Zim govt faces lawsuit from diamond miners

Harare – Diamond mining companies ordered by President Robert Mugabe's government to stop gem mining operations in Eastern Zimbabwe are weighing their options, while some have started engagements for litigation against the decision.

Zimbabwe Mines and Mining Development Minister Walter Chidakwa on Monday said all diamond mining activities in Marange and Chimanimani have to stop. He requested that the diamond miners - which are mostly partnerships between Chinese and other investors and state-owned companies - hand over the mines to the state.

Mining sources have now told Fin24 the affected miners are scrambling for a way out of this. Among the options being pursued are litigation against the government's decision, while others have already started to slow down operations in anticipation of the shutdown as their operating licences were not renewed.

"Some of the companies have already started deliberations for litigation and they are not taking this lightly. It's another setback for the investment climate... this will worsen the regulatory framework and the ease of doing business because of policies that always change after investors commit funds," said a knowledgeable source in Zimbabwe.

Mugabe's government is consolidating the diamond mining industry in the country into one company, in which the state will own half the shares. However, there has been resistance to this, prompting the government to close them down amid concerns over lack of transparency in revenue from the country's diamond mining.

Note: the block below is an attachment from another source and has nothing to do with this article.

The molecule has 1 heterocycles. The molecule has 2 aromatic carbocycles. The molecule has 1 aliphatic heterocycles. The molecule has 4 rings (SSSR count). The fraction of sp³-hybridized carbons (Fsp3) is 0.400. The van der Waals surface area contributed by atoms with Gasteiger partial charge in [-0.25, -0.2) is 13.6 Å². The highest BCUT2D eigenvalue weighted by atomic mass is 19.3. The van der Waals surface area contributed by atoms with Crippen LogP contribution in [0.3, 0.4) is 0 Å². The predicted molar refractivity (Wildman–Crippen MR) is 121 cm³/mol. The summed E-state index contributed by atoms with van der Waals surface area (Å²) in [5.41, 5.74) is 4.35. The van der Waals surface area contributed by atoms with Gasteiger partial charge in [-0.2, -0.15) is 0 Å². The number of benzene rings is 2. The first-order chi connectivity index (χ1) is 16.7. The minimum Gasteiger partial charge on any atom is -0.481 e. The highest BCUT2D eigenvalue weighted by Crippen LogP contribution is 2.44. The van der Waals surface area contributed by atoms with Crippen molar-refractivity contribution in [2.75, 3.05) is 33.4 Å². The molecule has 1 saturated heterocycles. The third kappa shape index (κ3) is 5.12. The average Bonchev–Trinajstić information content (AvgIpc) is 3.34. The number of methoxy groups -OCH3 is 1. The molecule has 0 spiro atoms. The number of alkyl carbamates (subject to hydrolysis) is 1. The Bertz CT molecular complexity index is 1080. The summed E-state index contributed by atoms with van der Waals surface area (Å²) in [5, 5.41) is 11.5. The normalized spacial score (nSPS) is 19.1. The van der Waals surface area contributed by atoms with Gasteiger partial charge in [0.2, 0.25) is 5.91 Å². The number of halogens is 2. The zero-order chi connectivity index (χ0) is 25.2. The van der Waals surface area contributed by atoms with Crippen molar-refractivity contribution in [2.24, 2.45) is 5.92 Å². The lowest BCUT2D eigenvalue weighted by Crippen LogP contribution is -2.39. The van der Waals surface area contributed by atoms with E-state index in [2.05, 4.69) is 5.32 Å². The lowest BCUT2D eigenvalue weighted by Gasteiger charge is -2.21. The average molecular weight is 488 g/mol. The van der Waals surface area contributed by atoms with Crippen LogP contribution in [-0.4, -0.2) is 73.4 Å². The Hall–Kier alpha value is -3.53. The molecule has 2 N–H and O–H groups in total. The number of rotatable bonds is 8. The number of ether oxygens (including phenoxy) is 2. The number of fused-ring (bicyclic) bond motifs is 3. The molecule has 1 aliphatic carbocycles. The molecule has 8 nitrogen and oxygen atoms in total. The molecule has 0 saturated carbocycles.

“Consultation with the existing diamond companies which took over seven months to allow for extraordinary shareholder general meetings achieved no consensus between government and the companies on the consolidation issue.

"Marange Resources, DMC, and Jinan-held WGMs... Marange Resources accepted the proposals (while) DMC and Jinan decided against the proposals.

“Mbada and Anjin have been dragging their feet and have up to now not formally made their decision. The investors in the joint venture companies, Dradwell and OFECC, made unilateral submissions to the government opposing consolidation proposals,” Chidakwa said in Harare on Monday.

Sources in the mining industry said there is a lack of clarity on mining policies in Zimbabwe, with companies also required to be compliant with indigenisation laws that require foreign investors to cede 51% of shares into the hands of black Zimbabwean groups.

“We continue to engage the government on issues such as these and we have always requested policy clarity and restoration of certainty and property rights. Policy positions just change overnight and it is difficult to convince company boards to commit to further investments, let alone greenfield investments,” a mining executive said.

The decision by the government to merge diamond firms into a state company could also have forced Rio Tinto to exit Zimbabwe. The international diamond miner disposed of its majority stake in the Murowa diamond mine in Zimbabwe last year.

Chidakwa said the joint venture companies were mining diamonds in Zimbabwe “illegally” as the “permits which had been granted expired and were not renewed” over the past five years.

The special grants for mining diamonds awarded to Anjin, DMC, Jinan, Mbada Diamonds, DTZ-OZGEO, Rera, Gye Nyame, Kusena and Marange Resources also expired and the companies have now been given three months to wind down operations.

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